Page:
“It is remarkable how easily and insensibly we fall into a particular route, and make a beaten track for ourselves. I had not lived [in the woods] a week before my feet wore a path from my door to the pond-side; and though it is five or six years since I trod it, it is still quite distinct. It is true, I fear, that others may have fallen into it, and so helped to keep it open. The surface of the earth is soft and impressible by the feet of men; and so with the paths which the mind travels. How worn and dusty, then, must be the highways of the world, how deep the ruts of tradition and conformity! I did not wish to take a cabin passage, but rather to go before the mast and on the deck of the world, for there I could best see the moonlight amid the mountains. I do not wish to go below now.”

No, you did not “go below,” Henry. You forged a path of individualist ethos that shapes the American character to this day. Some may have misread your secular homilies as release from responsibility to community, from the commons, but this is a reductive misreading and misunderstanding of your words, context, and intent. You lived and worked within an active community, visited daily – sometimes several times daily – by relatives and townspeople, a fabric of community that allowed and engendered your freedom of spirit.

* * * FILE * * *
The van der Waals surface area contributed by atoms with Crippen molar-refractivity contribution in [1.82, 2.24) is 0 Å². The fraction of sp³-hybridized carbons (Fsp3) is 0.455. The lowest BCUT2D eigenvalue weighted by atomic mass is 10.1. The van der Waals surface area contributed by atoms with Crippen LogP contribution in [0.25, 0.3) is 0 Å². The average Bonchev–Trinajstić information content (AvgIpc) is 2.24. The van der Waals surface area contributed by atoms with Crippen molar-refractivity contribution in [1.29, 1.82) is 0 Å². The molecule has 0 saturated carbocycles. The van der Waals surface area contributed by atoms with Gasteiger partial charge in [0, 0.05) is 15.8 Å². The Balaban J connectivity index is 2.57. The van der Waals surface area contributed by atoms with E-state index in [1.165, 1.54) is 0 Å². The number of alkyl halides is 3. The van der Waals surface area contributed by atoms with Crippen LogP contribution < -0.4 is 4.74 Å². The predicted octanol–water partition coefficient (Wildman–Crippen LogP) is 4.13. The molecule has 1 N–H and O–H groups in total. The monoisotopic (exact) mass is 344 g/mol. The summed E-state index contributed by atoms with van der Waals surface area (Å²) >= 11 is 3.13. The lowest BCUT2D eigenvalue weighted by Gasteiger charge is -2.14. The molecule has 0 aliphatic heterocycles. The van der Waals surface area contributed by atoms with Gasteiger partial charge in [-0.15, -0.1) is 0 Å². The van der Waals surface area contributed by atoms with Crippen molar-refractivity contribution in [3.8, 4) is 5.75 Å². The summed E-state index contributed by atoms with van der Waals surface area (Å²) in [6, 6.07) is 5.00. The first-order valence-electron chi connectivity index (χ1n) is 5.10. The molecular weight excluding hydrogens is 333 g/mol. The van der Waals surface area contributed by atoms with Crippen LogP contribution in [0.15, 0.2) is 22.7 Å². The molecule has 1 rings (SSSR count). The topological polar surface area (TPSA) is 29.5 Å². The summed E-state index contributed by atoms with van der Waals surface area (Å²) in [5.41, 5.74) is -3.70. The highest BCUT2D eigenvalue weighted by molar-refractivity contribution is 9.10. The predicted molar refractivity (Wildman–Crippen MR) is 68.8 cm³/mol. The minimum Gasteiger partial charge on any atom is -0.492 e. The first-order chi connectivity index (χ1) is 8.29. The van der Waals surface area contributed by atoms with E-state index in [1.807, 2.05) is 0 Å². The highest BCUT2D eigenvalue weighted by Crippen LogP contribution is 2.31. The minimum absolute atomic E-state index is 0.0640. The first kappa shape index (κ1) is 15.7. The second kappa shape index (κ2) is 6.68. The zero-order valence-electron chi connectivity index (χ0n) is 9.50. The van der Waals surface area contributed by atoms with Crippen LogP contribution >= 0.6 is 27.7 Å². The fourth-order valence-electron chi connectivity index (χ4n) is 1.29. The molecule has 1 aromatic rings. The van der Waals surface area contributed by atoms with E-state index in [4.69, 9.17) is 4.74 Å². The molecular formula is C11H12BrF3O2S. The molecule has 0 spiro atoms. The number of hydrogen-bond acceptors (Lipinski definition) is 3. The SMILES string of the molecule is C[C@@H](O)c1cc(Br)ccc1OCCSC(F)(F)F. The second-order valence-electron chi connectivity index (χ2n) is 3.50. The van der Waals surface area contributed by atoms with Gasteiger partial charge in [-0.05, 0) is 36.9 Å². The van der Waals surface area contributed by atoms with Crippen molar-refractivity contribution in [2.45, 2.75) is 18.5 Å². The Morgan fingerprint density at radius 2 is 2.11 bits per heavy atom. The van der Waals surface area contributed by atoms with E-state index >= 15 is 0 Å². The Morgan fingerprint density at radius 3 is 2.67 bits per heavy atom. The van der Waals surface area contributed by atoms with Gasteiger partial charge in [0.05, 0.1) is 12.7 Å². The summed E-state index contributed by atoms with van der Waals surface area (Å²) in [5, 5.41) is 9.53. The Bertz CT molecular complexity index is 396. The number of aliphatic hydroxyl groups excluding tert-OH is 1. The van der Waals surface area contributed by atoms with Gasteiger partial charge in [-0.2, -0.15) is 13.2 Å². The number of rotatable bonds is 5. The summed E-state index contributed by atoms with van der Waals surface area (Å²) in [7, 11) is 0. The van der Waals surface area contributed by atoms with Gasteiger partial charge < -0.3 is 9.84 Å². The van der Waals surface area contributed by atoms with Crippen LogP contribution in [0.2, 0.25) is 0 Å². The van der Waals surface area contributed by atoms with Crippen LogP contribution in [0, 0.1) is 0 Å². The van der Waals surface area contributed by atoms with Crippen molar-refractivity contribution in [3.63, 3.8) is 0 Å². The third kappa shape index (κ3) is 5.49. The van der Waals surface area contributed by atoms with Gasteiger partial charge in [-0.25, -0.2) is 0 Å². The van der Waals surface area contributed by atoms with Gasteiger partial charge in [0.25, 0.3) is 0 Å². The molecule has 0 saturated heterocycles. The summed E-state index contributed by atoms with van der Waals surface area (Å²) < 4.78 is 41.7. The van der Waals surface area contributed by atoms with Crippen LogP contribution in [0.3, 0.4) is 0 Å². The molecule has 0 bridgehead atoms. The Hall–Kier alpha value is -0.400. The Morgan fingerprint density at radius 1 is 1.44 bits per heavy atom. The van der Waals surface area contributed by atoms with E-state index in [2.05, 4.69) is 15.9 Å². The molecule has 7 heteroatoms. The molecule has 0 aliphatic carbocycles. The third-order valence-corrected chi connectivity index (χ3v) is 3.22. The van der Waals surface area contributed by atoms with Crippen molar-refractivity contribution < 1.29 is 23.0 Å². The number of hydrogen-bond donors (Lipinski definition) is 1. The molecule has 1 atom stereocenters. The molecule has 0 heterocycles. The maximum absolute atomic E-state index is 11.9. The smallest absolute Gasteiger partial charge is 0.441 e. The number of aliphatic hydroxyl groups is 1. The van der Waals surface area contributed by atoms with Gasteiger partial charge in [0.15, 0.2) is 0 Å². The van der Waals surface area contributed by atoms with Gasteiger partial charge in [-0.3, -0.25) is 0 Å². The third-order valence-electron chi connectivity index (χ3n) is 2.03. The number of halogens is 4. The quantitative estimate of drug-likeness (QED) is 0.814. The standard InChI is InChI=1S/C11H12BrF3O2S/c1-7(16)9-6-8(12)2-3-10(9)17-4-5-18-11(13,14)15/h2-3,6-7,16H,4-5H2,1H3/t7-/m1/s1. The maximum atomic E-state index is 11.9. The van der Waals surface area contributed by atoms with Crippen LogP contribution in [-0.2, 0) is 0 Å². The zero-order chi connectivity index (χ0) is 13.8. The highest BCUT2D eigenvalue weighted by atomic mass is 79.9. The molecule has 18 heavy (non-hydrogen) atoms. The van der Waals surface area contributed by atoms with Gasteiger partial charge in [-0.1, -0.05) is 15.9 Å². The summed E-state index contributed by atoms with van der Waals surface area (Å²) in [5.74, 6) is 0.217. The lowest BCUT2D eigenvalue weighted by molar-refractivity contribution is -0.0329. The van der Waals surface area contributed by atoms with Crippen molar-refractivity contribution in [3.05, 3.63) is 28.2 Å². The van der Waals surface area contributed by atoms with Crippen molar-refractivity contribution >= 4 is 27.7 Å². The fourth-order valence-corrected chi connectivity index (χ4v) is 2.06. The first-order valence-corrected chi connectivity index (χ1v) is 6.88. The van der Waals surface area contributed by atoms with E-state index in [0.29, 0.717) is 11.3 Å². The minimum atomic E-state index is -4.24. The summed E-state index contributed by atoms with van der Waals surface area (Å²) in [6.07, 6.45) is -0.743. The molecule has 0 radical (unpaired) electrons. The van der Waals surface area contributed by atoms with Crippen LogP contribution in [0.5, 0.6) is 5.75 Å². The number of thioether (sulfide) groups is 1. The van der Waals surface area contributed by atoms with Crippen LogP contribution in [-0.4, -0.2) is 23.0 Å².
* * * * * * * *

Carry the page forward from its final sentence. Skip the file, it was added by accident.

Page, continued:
This, then is Thoreau’s message: it is only within and from community human spirit rises; the loam of human connection nourishes and supports the growth of the radiant sunflower. Thank you for your spirit, Henry David Thoreau. And thank you to the love inherent to human connection that allowed it.

March 31st, 2016

It’s the last day of March. Spring, such as it is, has entered, haltingly, Texas summer close behind. The southern wind, warm and wet with humidity, rolls in like a blanket, makes itself at home. The world seems to pause – holding on and letting go, a momentary irruption in time, Earth’s gathering before the charge of boreal summer, hot with life’s fecundity.

A world in transition, the greatest transition of all – from one climate to another, from the climate which allowed civilization as we know it to one in which much is at risk, and stake. Our children, and their children, and their children and their children and their children look to us, watching carefully to see how we, us, our parent’s children deal with the greatest challenge humankind has faced, and possibly will ever face. Will we preserve a planetary biosphere amenable to civilization as we know it? Or will we leave a scorched blue/brown space marble, ruined and hostile to complex human society, dead of the vast complexity of life as we know it? The choices we make now – not some time in the future, not tomorrow, not next year, no, NOW – will determine this. This choice is, more than any other, ours.